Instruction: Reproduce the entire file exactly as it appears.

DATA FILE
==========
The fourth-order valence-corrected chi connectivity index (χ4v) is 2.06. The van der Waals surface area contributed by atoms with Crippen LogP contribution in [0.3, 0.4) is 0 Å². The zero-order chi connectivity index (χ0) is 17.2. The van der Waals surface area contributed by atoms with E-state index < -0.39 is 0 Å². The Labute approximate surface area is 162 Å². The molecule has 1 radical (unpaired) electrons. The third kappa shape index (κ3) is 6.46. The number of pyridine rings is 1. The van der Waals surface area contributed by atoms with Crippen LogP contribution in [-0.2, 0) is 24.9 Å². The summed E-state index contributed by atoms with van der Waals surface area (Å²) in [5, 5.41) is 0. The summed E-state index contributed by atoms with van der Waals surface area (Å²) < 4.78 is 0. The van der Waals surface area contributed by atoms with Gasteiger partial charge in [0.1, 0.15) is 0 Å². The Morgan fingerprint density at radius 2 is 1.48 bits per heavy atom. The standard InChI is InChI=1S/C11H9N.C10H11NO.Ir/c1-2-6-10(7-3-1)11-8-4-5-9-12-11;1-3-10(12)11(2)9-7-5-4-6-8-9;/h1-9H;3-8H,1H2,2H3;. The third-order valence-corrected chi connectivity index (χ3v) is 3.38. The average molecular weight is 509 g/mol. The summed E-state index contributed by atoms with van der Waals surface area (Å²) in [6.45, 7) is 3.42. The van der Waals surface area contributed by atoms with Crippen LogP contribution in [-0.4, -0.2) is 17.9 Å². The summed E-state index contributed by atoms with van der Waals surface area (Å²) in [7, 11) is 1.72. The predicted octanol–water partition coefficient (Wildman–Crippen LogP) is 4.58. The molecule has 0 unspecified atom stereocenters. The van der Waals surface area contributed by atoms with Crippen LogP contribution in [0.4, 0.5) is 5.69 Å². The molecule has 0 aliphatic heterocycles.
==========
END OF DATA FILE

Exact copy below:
The fourth-order valence-corrected chi connectivity index (χ4v) is 2.06. The van der Waals surface area contributed by atoms with Crippen LogP contribution in [0.3, 0.4) is 0 Å². The zero-order chi connectivity index (χ0) is 17.2. The van der Waals surface area contributed by atoms with E-state index < -0.39 is 0 Å². The Labute approximate surface area is 162 Å². The molecule has 1 radical (unpaired) electrons. The third kappa shape index (κ3) is 6.46. The number of pyridine rings is 1. The van der Waals surface area contributed by atoms with Crippen LogP contribution in [-0.2, 0) is 24.9 Å². The summed E-state index contributed by atoms with van der Waals surface area (Å²) in [5, 5.41) is 0. The summed E-state index contributed by atoms with van der Waals surface area (Å²) < 4.78 is 0. The van der Waals surface area contributed by atoms with Gasteiger partial charge in [0.1, 0.15) is 0 Å². The Morgan fingerprint density at radius 2 is 1.48 bits per heavy atom. The standard InChI is InChI=1S/C11H9N.C10H11NO.Ir/c1-2-6-10(7-3-1)11-8-4-5-9-12-11;1-3-10(12)11(2)9-7-5-4-6-8-9;/h1-9H;3-8H,1H2,2H3;. The third-order valence-corrected chi connectivity index (χ3v) is 3.38. The average molecular weight is 509 g/mol. The summed E-state index contributed by atoms with van der Waals surface area (Å²) in [6.45, 7) is 3.42. The van der Waals surface area contributed by atoms with Crippen LogP contribution in [-0.4, -0.2) is 17.9 Å². The summed E-state index contributed by atoms with van der Waals surface area (Å²) in [7, 11) is 1.72. The predicted octanol–water partition coefficient (Wildman–Crippen LogP) is 4.58. The molecule has 0 unspecified atom stereocenters. The van der Waals surface area contributed by atoms with Crippen LogP contribution in [0.4, 0.5) is 5.69 Å². The molecule has 0 aliphatic heterocycles.